New year, new job? More big-money vacancies at GDS

My attention has again been drawn to the Civil Service jobs website, and the latest vacancies being offered within the Cabinet Office – and specifically, the Government Digital Service. They’re looking for, among others:

  • 7 ‘interaction designers’, on salary packages ‘up to £97,500 per annum’
  • 2 ‘creative leads’, ‘up to £111,000 per annum’
  • 4 ‘web ops’, ‘up to £73,000 per annum’
  • a ‘Delivery Team Manager’, ‘up to £97,500 per annum’
  • 3 ‘technical architects’, ‘up to £97,500 per annum’and… brace yourself…
  • 22 developers, ‘up to £73,000 per annum’

Some of these labels are familiar: for example, I blogged back in October about a previous round of vacancies, which included:

  • Two creative leads, £80k
  •  Two technical architects, £90k
  • 12 developer positions, £65k
  • Two ‘web ops’, £65k
  • A delivery team manager, £85k
  • Three interaction designers, £59k

Increased demand, with across-the-board salary increases? Or perhaps they weren’t offering quite enough last time to fill those previously advertised vacancies? Who knows.

Update: Confirmation from GDS’s Tony Singleton – ‘We did not fill all the posts advertised in October so are readvertising those along with additional ones.’

For the record, that current round of vacancies has a potential total just short of £3.2 million; and that’s before overheads, NI, etc etc.

There are also some slightly less glamorous positions, such as an Internal Network Manager and Internal Network Administrator, both on £29-38k. But these are permanent, where the others are Fixed Term.

Closing dates on all of these, if you’re interested, is 11 January; and they are all open to external candidates. Something to keep you occupied over Christmas, maybe.

6 thoughts on “New year, new job? More big-money vacancies at GDS”

  1. This only makes sense if you believe we’re better off with government supersites and centralised hierarchies based in London. The organisations that provide public services need their own web teams, with the powers to build effective web services on dedicated sites. The experience we had with Directgov was that all the IT resources went into servicing their supersite, with nothing left over for innovations. Unless you count COTA boxes as an innovation.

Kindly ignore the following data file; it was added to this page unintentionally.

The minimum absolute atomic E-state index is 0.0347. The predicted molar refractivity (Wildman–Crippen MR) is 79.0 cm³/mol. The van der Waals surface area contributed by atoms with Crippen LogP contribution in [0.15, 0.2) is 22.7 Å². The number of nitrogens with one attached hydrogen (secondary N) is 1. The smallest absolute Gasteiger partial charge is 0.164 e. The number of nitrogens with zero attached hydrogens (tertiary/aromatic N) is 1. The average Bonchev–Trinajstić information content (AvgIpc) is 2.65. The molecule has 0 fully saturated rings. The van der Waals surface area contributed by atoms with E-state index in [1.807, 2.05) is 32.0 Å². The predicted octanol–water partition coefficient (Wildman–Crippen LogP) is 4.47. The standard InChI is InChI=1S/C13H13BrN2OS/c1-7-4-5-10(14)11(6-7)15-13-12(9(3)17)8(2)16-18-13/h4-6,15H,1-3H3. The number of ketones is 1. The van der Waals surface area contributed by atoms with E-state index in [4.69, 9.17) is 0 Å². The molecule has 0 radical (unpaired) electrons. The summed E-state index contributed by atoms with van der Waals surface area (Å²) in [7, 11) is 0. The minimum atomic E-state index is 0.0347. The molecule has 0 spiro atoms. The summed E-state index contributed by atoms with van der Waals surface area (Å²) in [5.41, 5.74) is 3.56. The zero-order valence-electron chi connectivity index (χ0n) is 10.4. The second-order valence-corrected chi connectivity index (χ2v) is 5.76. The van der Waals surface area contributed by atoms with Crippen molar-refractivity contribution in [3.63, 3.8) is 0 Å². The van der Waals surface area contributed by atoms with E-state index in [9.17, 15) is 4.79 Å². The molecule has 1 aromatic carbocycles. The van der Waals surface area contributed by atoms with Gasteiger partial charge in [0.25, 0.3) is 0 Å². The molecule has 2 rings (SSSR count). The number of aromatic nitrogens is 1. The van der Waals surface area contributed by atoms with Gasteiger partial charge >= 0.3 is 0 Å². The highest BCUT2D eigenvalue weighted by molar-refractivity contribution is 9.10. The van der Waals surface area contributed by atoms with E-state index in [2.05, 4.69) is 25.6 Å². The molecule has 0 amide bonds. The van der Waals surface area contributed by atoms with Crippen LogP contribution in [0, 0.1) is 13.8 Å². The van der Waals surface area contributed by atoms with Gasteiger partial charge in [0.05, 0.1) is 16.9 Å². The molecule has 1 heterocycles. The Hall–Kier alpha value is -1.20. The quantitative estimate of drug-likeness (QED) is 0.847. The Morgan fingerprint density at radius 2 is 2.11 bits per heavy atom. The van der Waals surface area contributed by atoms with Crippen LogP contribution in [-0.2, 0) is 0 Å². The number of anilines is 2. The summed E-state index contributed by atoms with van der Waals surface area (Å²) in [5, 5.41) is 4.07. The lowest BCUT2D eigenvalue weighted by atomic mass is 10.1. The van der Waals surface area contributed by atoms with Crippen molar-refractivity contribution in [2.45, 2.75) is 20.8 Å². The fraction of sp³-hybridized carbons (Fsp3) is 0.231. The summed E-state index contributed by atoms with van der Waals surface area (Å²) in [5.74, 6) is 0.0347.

Why should the DVLA, based in Cardiff, have to use IT staff on the other side of the country? It’s a lot more difficult and expensive than having someone who develops web services sitting in your own office. Having a rotating cast of hired staff undermines public services as well.

  2. The new philosophy is entirely based on a supersite (singular) and a centralised London-based hierarchy; I’m afraid that horse bolted a long time ago, so there’s no point worrying about whether or not the stable door should be open.

    In their defence, I understand they’ve established a principle of sending key staff to work on-site with the flagship services.

    But I totally agree with your point about maintaining the momentum of innovation. They’ll be doing well to keep that hungry startup ethos, once they’ve assembled an army of developers all earning £50,000+.

    1. Yeah, I must admit, that struck me too. Recruitment as a game of Deal Or No Deal? It’s certainly innovative. And I’d hate to be one of the ones who ‘dealt’ too early.

  3. Cheers Simon; I have to wonder how long the philosophy will last for if these expensive hired guns don’t deliver a revolution after all.

  4. I missed this post with Christmas and all. Interesting to see the Team Delivery Manager pays £7.5k more than the SCS1 Head of Digital role at MoJ that was advertised with a closing date of 20th December at £90k.

    And the x2 creative leads are offered just £9k less than the deputy CIO for government role currently advertised on Civil Service jobs at £111k.

    Talk about inflating London digital salaries!

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